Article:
August 17, 2018

A new tool to monitor the carbon budget from space

An international study carried out by the European satellite SMOS now makes it possible to monitor the carbon budget of vegetation with a first application to the African continent. From 2010 to 2016, Sub-Saharan Africa has suffered losses from human deforestation and drought. We here discuss this with Yann Kerr, co-author of this study published in Nature Ecology & Evolution on 9 April. He was director of CESBIO (Centre d’Etudes Spatiales de la BIOsphère) from 2007 to 2016, is behind the SMOS project and is its principal investigator.

After 6 years of observation of sub-Saharan Africa at 750 km altitude, we notice a decline in its vegetation cover, and the loss of carbon stocks associated with it. To obtain their results, the authors of the study used data from the SMOS satellite (Soil Moisture and Ocean Salinity), which is able to measure and monitor soil moisture from space for the first time. The satellite captures the radiation emitted by the Earth in the range of low frequency microwaves that are very sensitive to water content. In order to convert these data into information on the carbon content of the Earth's surface, the authors have developed a new index called L-VOD (L-band vegetation optical depth, the optical thickness of vegetation in L-band) to measure the variation of the annual quantity of biomass (plant material above the surface), and thus deduce the amount of carbon stocks associated with it.

The results of this study on sub-Saharan Africa indicate a trend of carbon loss between 2010 and 2016: a decrease in the amount of carbon stored in vegetation, and consequently an increase in carbon released into the atmosphere. The total carbon stock is estimated at about64.5 ± 13 Pg C (petagrammes of carbon, or one billion tonnes) but varies with time and tends to decrease: - 0.05 Pg C  (petagrammes of carbon) per year on average, but with an increased loss during drought events (2015, net loss of - 0.69 Pg C  that is  fourteen times the annual average over the period studied). Conversely, semi-arid regions behave like carbon sinks in very wet years such as 2011 ((+ 0.15 Pg C net over the year) and 2013 (+ 0.17 Pg C).

Variation in carbon stocks between 2010 and 2016, with gains in green and losses in red. In "a", each pixel represents a statistically significant loss or increase. In "b", the net budget by subtracting gains to losses, transposed to latitudes in "c". d" and "e" separately represent losses and gains according to their intensity, then transposed according to their latitude in "f" in percentages of the average L-VOD.
Credits : Satellite passive microwaves reveal recent climate-induced carbon losses in African drylands, Nature Ecology & Evolution volume 2, pages 827–835 (2018)

The cause is twofold. Africa is heavily deforested by human activity, which is aggravated by droughts and fires: when burning, forests release carbon dioxide into the atmosphere during combustion. Tracking the amount of carbon stored is now a necessity to be able to achieve the objectives set by international carbon agreements. And for that, reliable indicators are needed: before using L-VOD (1.4 GHz frequency) with SMOS, VOD (Vegetation Optical Depth) was obtained from data from other satellites that used more frequencies, above 5 GHz, which saturate over forest areas.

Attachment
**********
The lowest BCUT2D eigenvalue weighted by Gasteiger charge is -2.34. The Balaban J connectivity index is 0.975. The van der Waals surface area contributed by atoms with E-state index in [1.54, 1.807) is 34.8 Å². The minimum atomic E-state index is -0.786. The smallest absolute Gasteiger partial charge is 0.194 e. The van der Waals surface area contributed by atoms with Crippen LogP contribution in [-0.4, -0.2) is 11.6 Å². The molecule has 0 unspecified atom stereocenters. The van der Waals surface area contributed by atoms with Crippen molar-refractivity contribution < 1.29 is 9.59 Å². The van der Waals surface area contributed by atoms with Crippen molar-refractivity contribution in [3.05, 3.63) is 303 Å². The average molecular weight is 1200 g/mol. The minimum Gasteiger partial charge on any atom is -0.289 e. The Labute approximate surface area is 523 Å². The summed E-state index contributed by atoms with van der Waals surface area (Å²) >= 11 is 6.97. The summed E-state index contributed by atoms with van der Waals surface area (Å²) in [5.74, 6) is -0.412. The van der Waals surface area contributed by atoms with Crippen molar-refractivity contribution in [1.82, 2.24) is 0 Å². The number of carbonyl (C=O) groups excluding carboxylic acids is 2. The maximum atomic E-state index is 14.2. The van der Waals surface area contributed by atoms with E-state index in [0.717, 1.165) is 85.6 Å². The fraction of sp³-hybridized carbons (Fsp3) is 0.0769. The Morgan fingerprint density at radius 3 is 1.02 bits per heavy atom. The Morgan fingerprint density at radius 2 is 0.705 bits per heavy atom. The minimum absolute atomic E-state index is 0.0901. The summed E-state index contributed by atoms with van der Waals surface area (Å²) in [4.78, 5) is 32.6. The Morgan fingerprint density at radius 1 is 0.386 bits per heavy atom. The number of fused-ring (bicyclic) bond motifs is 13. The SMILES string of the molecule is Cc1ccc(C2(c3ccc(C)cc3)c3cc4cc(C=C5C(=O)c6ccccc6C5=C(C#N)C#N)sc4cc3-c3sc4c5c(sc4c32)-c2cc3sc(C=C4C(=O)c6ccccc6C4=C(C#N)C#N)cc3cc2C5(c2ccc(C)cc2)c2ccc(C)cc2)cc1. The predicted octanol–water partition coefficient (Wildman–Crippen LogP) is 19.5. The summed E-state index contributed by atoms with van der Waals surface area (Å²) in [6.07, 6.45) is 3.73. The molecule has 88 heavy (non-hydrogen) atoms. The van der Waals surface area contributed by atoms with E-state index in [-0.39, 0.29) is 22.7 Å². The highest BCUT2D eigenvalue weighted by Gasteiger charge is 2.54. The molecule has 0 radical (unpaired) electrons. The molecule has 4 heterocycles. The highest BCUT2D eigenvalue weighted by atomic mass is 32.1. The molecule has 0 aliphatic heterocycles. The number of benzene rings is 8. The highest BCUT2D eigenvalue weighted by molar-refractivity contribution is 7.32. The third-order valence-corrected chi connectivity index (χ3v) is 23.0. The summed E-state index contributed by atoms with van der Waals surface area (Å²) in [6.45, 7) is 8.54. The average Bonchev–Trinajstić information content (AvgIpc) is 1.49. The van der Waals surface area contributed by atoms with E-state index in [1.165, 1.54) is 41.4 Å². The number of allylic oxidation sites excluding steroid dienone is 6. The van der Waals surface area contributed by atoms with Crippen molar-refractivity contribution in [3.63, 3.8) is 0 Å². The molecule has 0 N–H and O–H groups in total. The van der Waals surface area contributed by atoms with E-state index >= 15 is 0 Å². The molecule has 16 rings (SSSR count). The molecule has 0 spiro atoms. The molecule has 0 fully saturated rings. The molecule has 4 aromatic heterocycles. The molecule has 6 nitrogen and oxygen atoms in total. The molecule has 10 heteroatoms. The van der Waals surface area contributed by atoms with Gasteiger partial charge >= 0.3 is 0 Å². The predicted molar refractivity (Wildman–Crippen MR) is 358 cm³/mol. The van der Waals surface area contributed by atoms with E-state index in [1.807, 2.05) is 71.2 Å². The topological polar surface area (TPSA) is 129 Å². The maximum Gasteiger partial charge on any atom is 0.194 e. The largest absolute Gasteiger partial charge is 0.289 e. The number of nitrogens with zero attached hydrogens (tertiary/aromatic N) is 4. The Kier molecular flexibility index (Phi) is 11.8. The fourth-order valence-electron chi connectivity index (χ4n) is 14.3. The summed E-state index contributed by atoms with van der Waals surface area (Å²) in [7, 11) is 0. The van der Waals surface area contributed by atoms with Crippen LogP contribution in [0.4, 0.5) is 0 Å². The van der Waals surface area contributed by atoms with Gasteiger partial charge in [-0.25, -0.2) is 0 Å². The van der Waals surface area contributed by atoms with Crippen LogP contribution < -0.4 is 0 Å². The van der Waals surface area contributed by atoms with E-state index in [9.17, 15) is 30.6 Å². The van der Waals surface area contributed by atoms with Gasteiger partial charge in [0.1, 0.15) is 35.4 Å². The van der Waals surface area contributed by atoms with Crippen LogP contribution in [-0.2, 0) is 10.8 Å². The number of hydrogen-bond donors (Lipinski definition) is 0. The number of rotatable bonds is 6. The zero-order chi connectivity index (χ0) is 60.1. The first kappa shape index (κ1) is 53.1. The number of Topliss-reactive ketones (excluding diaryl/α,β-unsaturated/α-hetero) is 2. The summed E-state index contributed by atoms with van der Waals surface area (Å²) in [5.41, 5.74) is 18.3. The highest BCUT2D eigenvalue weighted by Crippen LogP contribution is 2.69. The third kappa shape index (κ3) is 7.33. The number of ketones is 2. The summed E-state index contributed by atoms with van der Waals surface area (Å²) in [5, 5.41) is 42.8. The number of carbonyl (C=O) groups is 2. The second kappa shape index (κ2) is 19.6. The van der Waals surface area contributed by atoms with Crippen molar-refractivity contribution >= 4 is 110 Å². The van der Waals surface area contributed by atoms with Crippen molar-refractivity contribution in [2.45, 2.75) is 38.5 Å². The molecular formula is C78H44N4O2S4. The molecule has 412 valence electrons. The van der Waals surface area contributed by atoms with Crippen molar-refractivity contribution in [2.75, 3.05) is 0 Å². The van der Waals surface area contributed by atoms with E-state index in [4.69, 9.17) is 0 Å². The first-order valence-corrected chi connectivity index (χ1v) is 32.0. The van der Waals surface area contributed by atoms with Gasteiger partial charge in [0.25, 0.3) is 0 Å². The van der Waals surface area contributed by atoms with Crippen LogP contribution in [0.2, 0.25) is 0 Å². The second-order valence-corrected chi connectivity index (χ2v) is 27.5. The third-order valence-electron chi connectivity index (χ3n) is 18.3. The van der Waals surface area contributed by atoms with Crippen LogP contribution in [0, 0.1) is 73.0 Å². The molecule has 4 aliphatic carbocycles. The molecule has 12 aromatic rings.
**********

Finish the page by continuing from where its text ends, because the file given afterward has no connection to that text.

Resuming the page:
“The opacity of the vegetation depends on its density but the ability to penetrate within a canopy is related to the wavelength of observation, Yann Kerr explains. Low-frequency microwaves can probe the whole canopy layer, whereas the probing capabilities of VOD indices from high-frequency observations (5 GHz and beyond) are to the top of the canopy if the canopy layer is relatively dense. At 5 GHz, the depth of penetration is 5 times smaller than in the L-band, so only one surface layer of forest is being probed. As a result, the sensors of the other satellites saturate as soon as the thickness of the canopy exceeds a certain level depending on the wavelength. It did not make it an effective tool for calculating the amount of biomass and carbon globally and especially on dense forests. So all this progress has been made thanks to SMOS L-band radiometry."

Not only does the study demonstrate the feasibility of using the L-VOD index, its usefulness and its reliability for monitoring carbon budget in relation to climatic conditions since it brings a temporal dimension to global maps, but above all, it reveals the strong dynamics of dry savannahs, despite their low carbon content per unit area. Moreover, it is by knowing the amount and distribution of moisture and carbon in the African vegetation that vulnerable areas can be identified. "Net changes in semi-arid regions are clearly associated with drying trends," Yann Kerr says. “Depending on the year, there is a high variability in stocks with gains in very wet years and losses in very dry years. And the phenomenon could increase with global warming and its impact on dry or wet periods. If droughts become more frequent, carbon losses could be accelerated by climate change and help to intensify it."

See also


Principal Investigator
Email: yann.kerr at
Phone: 05 61 28 25 37 / +33 5 61 28 25 37
Centre National d'Etudes Spatiales, 18 Avenue Edouard Belin, 31401 Toulouse Cedex 9, France

Solid Earth Programme Manager
Email: Selma.Cherchali at
Phone: 05 61 28 13 84 / +33 5 61 28 13 84
Centre National d'Études Spatiales, 18 Avenue Édouard Belin, 31401 Toulouse Cedex 9, France